All images on this website have been taken in Leicestershire and Rutland by NatureSpot members. We welcome new contributions - just register and use the Submit Records form to post your photos. Click on any image below to visit the species page. The RED / AMBER / GREEN dots indicate how easy it is to identify the species - see our Identification Difficulty page for more information. A coloured rating followed by an exclamation mark denotes that different ID difficulties apply to either males and females or to the larvae - see the species page for more detail.
It can be challenging enough to identify the species you have come across, but sometimes nature throws a curve ball so it can be almost impossible to know what you are looking at! Here are a few of these natural oddities we have come across in Leicestershire and Rutland.
Galls are abnormal growths on plants and fungi induced by another species, living in or on the host, which causes the cells to enlarge or multiply abnormally to create food and shelter for the gall-causer. There are hundreds of different galls that can be recognised and the NatureSpot gallery on illustrates many of these. Here are a few examples:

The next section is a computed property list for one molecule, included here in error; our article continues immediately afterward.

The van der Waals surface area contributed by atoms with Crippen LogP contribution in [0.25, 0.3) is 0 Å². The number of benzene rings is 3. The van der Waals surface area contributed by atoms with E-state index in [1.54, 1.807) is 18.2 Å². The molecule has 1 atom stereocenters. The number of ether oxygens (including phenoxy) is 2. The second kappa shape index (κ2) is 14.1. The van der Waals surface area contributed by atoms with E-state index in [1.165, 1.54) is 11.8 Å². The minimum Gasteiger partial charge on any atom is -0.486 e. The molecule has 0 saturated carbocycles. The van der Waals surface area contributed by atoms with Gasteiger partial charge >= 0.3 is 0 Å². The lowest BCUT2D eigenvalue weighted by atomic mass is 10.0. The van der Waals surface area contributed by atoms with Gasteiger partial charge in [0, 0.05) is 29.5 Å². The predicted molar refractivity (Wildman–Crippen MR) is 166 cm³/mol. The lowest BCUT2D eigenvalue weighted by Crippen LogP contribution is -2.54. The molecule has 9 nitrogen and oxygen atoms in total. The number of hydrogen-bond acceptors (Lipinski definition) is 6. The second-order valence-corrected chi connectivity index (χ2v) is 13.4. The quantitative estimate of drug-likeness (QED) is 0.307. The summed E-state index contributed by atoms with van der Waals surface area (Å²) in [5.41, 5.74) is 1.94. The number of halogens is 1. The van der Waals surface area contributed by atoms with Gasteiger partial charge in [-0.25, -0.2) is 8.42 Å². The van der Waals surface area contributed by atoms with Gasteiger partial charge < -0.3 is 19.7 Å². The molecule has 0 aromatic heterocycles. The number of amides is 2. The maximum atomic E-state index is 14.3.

Knopper Gall on Oak
Bedeguar Gall on Dog Rose
Thistle Gall Fly on Creeping Thistle
Leucism is a genetic trait which causes defects in pigment cell functioning. It can affect the whole animal but is more usually seen affecting patches of skin, hair or feathers.
leucistic male Blackbird
Albinism is a genetic condition that stops the production of melanin. Other pigment cells can still work so albinos are often more yellow than pure white. However albinism affects the retina and iris so albinos appear to have red eyes due to blood vessels showing through the translucent iris.
albino Grey Squirrel
Many animals display different colour forms that are genetically inherited. Sometimes these bring an evolutionary advantage so remain in the population, in other cases they disappear if the carrier doesn't survive.